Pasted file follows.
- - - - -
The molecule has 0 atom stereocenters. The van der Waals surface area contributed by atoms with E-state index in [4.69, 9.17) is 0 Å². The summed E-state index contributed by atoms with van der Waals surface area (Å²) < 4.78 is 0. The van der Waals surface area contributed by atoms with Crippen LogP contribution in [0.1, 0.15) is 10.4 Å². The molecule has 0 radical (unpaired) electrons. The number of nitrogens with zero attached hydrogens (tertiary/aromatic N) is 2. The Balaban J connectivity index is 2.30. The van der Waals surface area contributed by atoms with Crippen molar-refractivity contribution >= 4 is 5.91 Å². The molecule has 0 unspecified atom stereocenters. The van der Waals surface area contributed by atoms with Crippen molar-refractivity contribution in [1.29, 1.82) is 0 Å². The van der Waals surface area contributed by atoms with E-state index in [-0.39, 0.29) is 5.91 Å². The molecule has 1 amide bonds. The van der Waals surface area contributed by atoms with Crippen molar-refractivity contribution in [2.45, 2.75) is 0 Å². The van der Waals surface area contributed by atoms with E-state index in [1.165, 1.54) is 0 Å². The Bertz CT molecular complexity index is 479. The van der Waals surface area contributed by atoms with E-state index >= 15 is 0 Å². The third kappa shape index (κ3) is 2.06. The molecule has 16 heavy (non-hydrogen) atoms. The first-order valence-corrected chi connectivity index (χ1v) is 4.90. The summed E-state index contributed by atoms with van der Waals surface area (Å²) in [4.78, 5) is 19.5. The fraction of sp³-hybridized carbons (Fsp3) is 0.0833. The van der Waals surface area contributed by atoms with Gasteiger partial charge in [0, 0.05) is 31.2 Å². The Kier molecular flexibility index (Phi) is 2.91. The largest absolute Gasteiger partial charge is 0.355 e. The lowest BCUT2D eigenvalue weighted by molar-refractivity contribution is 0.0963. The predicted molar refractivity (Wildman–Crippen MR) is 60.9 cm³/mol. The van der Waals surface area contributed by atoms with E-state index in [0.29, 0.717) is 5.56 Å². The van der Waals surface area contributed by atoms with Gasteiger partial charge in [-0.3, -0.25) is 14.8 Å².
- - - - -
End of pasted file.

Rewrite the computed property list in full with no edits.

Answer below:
The molecule has 0 atom stereocenters. The van der Waals surface area contributed by atoms with E-state index in [4.69, 9.17) is 0 Å². The summed E-state index contributed by atoms with van der Waals surface area (Å²) < 4.78 is 0. The van der Waals surface area contributed by atoms with Crippen LogP contribution in [0.1, 0.15) is 10.4 Å². The molecule has 0 radical (unpaired) electrons. The number of nitrogens with zero attached hydrogens (tertiary/aromatic N) is 2. The Balaban J connectivity index is 2.30. The van der Waals surface area contributed by atoms with Crippen molar-refractivity contribution >= 4 is 5.91 Å². The molecule has 0 unspecified atom stereocenters. The van der Waals surface area contributed by atoms with Crippen molar-refractivity contribution in [1.29, 1.82) is 0 Å². The van der Waals surface area contributed by atoms with E-state index in [-0.39, 0.29) is 5.91 Å². The molecule has 1 amide bonds. The van der Waals surface area contributed by atoms with Crippen molar-refractivity contribution in [2.45, 2.75) is 0 Å². The van der Waals surface area contributed by atoms with E-state index in [1.165, 1.54) is 0 Å². The Bertz CT molecular complexity index is 479. The van der Waals surface area contributed by atoms with E-state index >= 15 is 0 Å². The third kappa shape index (κ3) is 2.06. The molecule has 16 heavy (non-hydrogen) atoms. The first-order valence-corrected chi connectivity index (χ1v) is 4.90. The summed E-state index contributed by atoms with van der Waals surface area (Å²) in [4.78, 5) is 19.5. The fraction of sp³-hybridized carbons (Fsp3) is 0.0833. The van der Waals surface area contributed by atoms with Gasteiger partial charge in [0, 0.05) is 31.2 Å². The Kier molecular flexibility index (Phi) is 2.91. The largest absolute Gasteiger partial charge is 0.355 e. The lowest BCUT2D eigenvalue weighted by molar-refractivity contribution is 0.0963. The predicted molar refractivity (Wildman–Crippen MR) is 60.9 cm³/mol. The van der Waals surface area contributed by atoms with E-state index in [0.29, 0.717) is 5.56 Å². The van der Waals surface area contributed by atoms with Gasteiger partial charge in [-0.3, -0.25) is 14.8 Å².